If your question isn’t addressed on our website, please call 540.332.3827 or email the City Assessor.
Why do we have a real estate tax?
The purpose of a local tax based on real estate is to distribute the necessary tax burden of providing services such as public education, fire and police protection, roads and utilities among all property owners based upon the market value of their property.
The real estate tax is a relatively stable source of revenue compared to other major local taxes like business and occupational licenses (gross receipts), meals and lodging taxes, or the local sales tax.
Why don’t we just use a cost-of-living factor, like the Consumer Price Index, to value real estate?
The Consumer Price Index, or CPI, produces monthly data on changes in prices paid by urban consumers for a representative basket of goods and services. By definition, it does not include a real estate component. Since real estate varies a great deal from region-to-region, state-to-state, locality-to-locality and even neighborhood-to-neighborhood, it would be impractical to assign an index.
Virginia law requires that cities reassess at least every two years and that assessments be fair and equitable. The best way to ensure fairness and equity is to make adjustments to the assessed value of real estate as frequently as possible. This ensures that market forces, both positive and negative, are recognized. Assessment officials generally support reassessments as often as possible, since this allows for adjustments to reflect changing market conditions.
Real estate is the one truly local “commodity” – it cannot be relocated or sold and transported across state or city lines as goods and services can. All residential neighborhoods do not increase or decrease in value at the same rate. The market for commercial properties fluctuates with market trends.
When does the City reassess?
The City reassesses every two years, on odd numbered years. The most recent reassessment was effective January 1, 2017. The next reassessment will be effective January 1, 2019. Reassessment notices are typically mailed out at the end of February of the new assessment year.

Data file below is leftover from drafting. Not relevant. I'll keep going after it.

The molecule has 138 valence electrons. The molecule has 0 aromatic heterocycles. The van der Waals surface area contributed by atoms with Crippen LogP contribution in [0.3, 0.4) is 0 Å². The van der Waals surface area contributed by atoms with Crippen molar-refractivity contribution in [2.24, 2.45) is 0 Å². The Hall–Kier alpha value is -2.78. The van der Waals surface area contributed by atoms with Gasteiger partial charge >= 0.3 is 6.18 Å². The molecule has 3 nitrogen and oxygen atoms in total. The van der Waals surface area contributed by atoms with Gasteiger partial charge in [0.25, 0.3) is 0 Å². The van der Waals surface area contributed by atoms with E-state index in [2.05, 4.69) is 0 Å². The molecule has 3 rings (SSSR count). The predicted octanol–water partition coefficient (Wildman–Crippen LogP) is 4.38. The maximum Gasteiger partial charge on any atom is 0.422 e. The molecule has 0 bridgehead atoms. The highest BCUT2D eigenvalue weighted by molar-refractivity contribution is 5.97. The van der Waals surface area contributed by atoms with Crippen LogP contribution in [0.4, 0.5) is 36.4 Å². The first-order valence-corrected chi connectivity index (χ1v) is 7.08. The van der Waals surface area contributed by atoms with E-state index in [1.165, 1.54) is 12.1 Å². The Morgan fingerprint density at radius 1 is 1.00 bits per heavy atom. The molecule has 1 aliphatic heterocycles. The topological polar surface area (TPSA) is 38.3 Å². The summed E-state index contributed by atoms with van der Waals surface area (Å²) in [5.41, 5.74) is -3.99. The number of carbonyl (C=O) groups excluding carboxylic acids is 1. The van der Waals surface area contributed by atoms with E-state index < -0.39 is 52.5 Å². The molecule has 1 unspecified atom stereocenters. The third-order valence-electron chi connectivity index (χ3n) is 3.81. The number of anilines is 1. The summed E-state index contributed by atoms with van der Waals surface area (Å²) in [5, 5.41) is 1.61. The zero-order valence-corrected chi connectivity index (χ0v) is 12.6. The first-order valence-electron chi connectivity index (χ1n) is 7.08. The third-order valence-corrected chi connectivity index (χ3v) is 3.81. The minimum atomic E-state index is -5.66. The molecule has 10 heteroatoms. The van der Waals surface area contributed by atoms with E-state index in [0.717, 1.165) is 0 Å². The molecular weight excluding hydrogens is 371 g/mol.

How is the amount of real estate tax determined?
The assessor’s primary duty is to estimate the fair market value of local real estate. The amount of taxes paid by each property owner is a function of the tax rate established by the City Council (currently $0.95) and determined by the amount of revenue needed to provide City services. The amount of tax levied follows this formula:
- Assessed Value / 100 x Tax Rate = Real Estate Taxes
- An example: Property assessed at $125,000($125,000 / 100) x $0.95 = $1,187.50
When are real estate taxes due and to whom are they paid?
Tax bills based on the current calendar year assessment (January 1) are usually sent in early May. Seventy-five percent of the tax bill is due on June 20th, with the remaining 25% due on the following December 5th. Tax bills that are the responsibility of mortgage companies (who have loaned the money for the property) are sent a little earlier, and the entire escrow amount is due on June 20th.
The Treasurer is in charge of billing and collecting real estate taxes. The assessor provides the Treasurer with a listing of all real estate parcels in the city and the taxes they owe.
Does Staunton have a program to assist senior citizens and disabled persons with their property taxes?
Yes. City Council has adopted a tax relief program for the “elderly and disabled” which provides tax relief on a sliding income scale. This program is administered by the Commissioner of the Revenue.
Does Staunton offer a program that encourages the rehabilitation of existing property?
Yes. The Rehabilitation Abatement Program provides a lump sum abatement equal to the increase in value due to renovation, provided certain reasonable conditions are met. The abatement is good for seven years. This program is administered by the Assessor’s Office. Download the Rehabilitation Abatement Program brochure for details.
How can a property owner appeal his or her real estate assessment?
Property owners who have questions regarding their assessment may contact the Assessor’s Office. The assessor or staff will review the property information and explain how the assessment was made. An inspection of the property may be scheduled to confirm the accuracy of the data.
Following a change in assessment, a "Notice of Assessment" is sent to each property owner informing them of the new assessed value of their property and the deadlines for filing an appeal.
The Assessor's Office accepts informal appeals for 30 calendar days from the date of the mailing. During this period, staff answer questions about the assessments and work with property owners to ensure that City data is accurate.
Another 30 day period follows during which the Assessor's Office accepts formal written appeals on behalf of the Board of Equalization. This allows the property owner to appeal the assessment to a board composed of three local property owners, including a licensed appraiser, a realtor and an attorney.
Virginia law provides that the basis for an appeal must include either or both of the following reasons:
- The property is not assessed at its fair market value.
- The property is not assessed equitably with other similar properties.
As soon as practicable after this second 30 day period expires, the Board meets and considers the appeals brought before it.
If the property owner is not satisfied with the decision of the Board of Equalization, he or she may appeal further to the local Circuit Court. This appeal must be filed with the Clerk of the Circuit Court.